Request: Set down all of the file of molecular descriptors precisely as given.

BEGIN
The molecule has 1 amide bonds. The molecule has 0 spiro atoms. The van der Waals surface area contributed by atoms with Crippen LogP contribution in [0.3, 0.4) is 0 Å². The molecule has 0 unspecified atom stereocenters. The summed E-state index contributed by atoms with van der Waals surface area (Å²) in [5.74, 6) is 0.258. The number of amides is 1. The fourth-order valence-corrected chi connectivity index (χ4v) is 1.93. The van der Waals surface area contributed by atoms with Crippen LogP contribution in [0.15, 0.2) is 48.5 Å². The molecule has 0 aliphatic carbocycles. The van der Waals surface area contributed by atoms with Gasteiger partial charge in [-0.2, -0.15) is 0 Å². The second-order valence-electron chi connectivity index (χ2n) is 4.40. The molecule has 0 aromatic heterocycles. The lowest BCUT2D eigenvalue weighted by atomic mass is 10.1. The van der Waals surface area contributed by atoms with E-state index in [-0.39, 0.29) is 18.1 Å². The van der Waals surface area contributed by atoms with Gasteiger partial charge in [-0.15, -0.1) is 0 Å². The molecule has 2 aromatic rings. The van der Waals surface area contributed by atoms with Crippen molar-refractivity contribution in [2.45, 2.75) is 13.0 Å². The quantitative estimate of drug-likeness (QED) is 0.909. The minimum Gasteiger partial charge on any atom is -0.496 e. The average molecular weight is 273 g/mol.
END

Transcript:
The molecule has 1 amide bonds. The molecule has 0 spiro atoms. The van der Waals surface area contributed by atoms with Crippen LogP contribution in [0.3, 0.4) is 0 Å². The molecule has 0 unspecified atom stereocenters. The summed E-state index contributed by atoms with van der Waals surface area (Å²) in [5.74, 6) is 0.258. The number of amides is 1. The fourth-order valence-corrected chi connectivity index (χ4v) is 1.93. The van der Waals surface area contributed by atoms with Crippen LogP contribution in [0.15, 0.2) is 48.5 Å². The molecule has 0 aliphatic carbocycles. The van der Waals surface area contributed by atoms with Gasteiger partial charge in [-0.2, -0.15) is 0 Å². The second-order valence-electron chi connectivity index (χ2n) is 4.40. The molecule has 0 aromatic heterocycles. The lowest BCUT2D eigenvalue weighted by atomic mass is 10.1. The van der Waals surface area contributed by atoms with E-state index in [-0.39, 0.29) is 18.1 Å². The van der Waals surface area contributed by atoms with Gasteiger partial charge in [-0.15, -0.1) is 0 Å². The molecule has 2 aromatic rings. The van der Waals surface area contributed by atoms with Crippen molar-refractivity contribution in [2.45, 2.75) is 13.0 Å². The quantitative estimate of drug-likeness (QED) is 0.909. The minimum Gasteiger partial charge on any atom is -0.496 e. The average molecular weight is 273 g/mol.